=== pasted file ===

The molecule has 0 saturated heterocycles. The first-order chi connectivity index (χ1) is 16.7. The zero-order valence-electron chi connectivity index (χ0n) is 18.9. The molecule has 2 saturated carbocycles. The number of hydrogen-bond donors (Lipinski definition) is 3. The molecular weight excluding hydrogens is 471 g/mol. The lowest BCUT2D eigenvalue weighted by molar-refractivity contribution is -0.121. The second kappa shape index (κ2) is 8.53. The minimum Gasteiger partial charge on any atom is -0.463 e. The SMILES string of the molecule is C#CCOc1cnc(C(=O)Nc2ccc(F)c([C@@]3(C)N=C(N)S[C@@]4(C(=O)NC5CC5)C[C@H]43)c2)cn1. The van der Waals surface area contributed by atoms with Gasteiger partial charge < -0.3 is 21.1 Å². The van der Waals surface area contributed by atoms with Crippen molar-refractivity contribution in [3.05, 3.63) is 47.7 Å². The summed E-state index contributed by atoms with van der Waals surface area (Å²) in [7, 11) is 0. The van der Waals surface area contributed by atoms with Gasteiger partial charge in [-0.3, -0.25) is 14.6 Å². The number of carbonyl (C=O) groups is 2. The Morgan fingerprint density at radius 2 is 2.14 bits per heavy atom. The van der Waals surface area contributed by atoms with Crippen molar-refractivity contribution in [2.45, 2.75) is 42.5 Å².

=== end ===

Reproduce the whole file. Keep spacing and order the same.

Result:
The molecule has 0 saturated heterocycles. The first-order chi connectivity index (χ1) is 16.7. The zero-order valence-electron chi connectivity index (χ0n) is 18.9. The molecule has 2 saturated carbocycles. The number of hydrogen-bond donors (Lipinski definition) is 3. The molecular weight excluding hydrogens is 471 g/mol. The lowest BCUT2D eigenvalue weighted by molar-refractivity contribution is -0.121. The second kappa shape index (κ2) is 8.53. The minimum Gasteiger partial charge on any atom is -0.463 e. The SMILES string of the molecule is C#CCOc1cnc(C(=O)Nc2ccc(F)c([C@@]3(C)N=C(N)S[C@@]4(C(=O)NC5CC5)C[C@H]43)c2)cn1. The van der Waals surface area contributed by atoms with Gasteiger partial charge < -0.3 is 21.1 Å². The van der Waals surface area contributed by atoms with Crippen molar-refractivity contribution in [3.05, 3.63) is 47.7 Å². The summed E-state index contributed by atoms with van der Waals surface area (Å²) in [7, 11) is 0. The van der Waals surface area contributed by atoms with Gasteiger partial charge in [-0.3, -0.25) is 14.6 Å². The number of carbonyl (C=O) groups is 2. The Morgan fingerprint density at radius 2 is 2.14 bits per heavy atom. The van der Waals surface area contributed by atoms with Crippen molar-refractivity contribution in [2.45, 2.75) is 42.5 Å².